When you start your own business, no matter how small, it comes with a learning curve. Instead of wearing one hat as many do working for major employers, you now wear them all. Founder, marketer, product tester, accountant, customer service, and more. It’s quite similar to becoming a mom, where you act as chef, teacher, housecleaner, on and on.
And, like motherhood, the learning curve can be daunting. When I first traveled the entrepreneurship road, that learning curve felt like it kept getting bigger the more I learned about any of the topics required. The idea that the more you learn, the more you realize you don’t know comes to mind.
After a bit, and after reading aloud to my 6 year old the entire A to Z Mysteries series, the original BoxCar Children books, and several Magic Treehouse stories, I suddenly wished a similar series existed that introduced entrepreneurship.
The first step? Market research. I found a few books out there that touched on the topic. Most were picture books briefly covering one item of entrepreneurship. A lot of “lemonade stand” stories by popular story characters like Berenstain Bears, Peppa Pig, and so on. The chapter books I found were either with completely inplausible inventions, or very much a “how to” book you’d find in the non-fiction section of a bookstore.
I was looking for something different. A fictional narrative with plausible inventions that weren’t another lemonade stand or a how-to for becoming an influencer. I wanted something kids could read on their own, and learn without realizing they were learning. Finally, I was adamant that adult influence would be minimal in the stories, coming into play only when necessary, letting the kids learn in a supportive environment.
Before long, I realized without much out there already, I was in a perfect spot to do it myself. I had published a book before. I had done extensive research on factors that make a business successful. And I had started a small business.
Within three months I had written three stories. It wasn’t just one book, but a series, a perfect candidate to publish as a trilogy and introduce the world to The Founder’s Club. Books for this age group, written for 9-12 year old kids to read independently, still included some pictures. My artistic talents, however, lay with different mediums.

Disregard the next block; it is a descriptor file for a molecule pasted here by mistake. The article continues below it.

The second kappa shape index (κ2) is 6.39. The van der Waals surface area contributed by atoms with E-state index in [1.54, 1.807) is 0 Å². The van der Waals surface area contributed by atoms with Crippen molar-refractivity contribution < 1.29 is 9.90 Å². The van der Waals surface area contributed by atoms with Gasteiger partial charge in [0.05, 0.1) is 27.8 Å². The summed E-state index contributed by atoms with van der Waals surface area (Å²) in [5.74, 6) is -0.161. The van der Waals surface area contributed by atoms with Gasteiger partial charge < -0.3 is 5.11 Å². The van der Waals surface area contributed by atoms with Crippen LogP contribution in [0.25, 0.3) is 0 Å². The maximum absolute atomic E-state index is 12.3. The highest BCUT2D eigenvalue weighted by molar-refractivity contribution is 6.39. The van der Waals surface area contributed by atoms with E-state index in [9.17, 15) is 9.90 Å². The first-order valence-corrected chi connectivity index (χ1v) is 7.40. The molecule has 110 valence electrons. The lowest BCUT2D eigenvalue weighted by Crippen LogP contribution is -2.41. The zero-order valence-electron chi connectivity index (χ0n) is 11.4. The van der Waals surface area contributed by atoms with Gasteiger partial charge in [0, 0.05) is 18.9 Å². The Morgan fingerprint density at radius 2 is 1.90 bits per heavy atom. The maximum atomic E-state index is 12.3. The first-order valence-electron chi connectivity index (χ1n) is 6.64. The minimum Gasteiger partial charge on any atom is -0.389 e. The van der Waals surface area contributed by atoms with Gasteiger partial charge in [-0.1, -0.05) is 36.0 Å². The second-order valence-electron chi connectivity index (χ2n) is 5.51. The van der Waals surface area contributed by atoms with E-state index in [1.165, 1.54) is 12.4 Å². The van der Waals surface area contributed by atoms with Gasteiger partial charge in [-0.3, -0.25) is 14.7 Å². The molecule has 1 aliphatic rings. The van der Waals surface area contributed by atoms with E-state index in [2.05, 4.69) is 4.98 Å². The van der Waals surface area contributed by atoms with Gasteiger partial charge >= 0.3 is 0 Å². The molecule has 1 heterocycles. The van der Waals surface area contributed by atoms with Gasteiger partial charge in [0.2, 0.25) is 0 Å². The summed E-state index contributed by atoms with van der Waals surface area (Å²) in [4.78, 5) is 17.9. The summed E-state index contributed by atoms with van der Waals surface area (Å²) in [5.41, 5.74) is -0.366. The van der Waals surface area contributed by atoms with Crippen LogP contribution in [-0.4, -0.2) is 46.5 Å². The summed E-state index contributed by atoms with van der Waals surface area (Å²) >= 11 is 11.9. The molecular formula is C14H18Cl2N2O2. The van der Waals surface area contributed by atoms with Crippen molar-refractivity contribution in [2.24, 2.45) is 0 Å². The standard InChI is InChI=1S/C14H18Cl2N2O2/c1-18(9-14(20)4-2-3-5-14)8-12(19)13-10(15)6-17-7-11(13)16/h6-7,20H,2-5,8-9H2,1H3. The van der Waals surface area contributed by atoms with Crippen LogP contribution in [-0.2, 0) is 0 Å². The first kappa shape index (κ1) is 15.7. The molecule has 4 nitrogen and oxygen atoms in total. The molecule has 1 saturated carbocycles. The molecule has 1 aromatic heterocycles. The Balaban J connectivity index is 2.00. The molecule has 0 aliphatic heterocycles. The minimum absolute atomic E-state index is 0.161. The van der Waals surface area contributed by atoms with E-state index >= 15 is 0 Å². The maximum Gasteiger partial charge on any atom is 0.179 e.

So, over the next three months I started a slow search for an illustrator. I found one just as passionate as me with the project, and we got to work. After some bumps in the road, some due to life and others from learning to publish a book with pictures, we had a final project!
The Founder’s Club: Successful Kid Entrepreneurs, books 1-3 was self-published on March, 1, 2023.
Get a physical copy from Amazon: https://www.amazon.com/dp/B0C1J2QB38
Grab it in ebook form from books2read.com/thefoundersclub
They tell the stories of Casey, Quinn, and Marcus.
The series starts with Casey, a middle school student who becomes an unexpected entrepreneur when she decides to raise money for a summer vacation after her mom’s layoff.
She collaborates, learns marketing, considers the financials, and performs an assessment at the end.
In book 2, Casey’s best friend Quinn decides to find her own project, creating a streaming service filming all the local middle school and high school sporting events.
Quinn does market research, evaluates options, launches with “good enough”, and reinvests money into improvements after gaining proof of concept validation.
Book 3 follows Marcus as he enters the local kids business fair. He learns basic business ins and outs when he enlists help from Casey and Quinn, and notes everything he learns in his journal.
His journey follows idea evaluation, prototype creation, and presentation. His story provides an excellent framework for working through an idea if the reader has an idea for their own project.
The trilogy finishes with Marcus writing a paper for school where he details the main points that need to be considered when starting a business. It unofficially represents a recap of the major learning opportunities addressed throughout books 1-3 and what a budding entrepreneur should consider when working on their own business venture.
For anyone hoping to encourage entrepreneurship or inspire confidence as children in your life try new things, this series offers both. The stories weave concepts into the narrative, while keeping it fun, lighthearted, age appropriate, and inspirational.
What tools and resources do you use to share and encourage entrepreneurship thinking with the kids in your life?
Here are a few other book series that include entrepreneurship concepts:
Ages 9-12 the founder’s club: successful kid entrepreneurs https://www.amazon.com/dp/B0C1J2QB38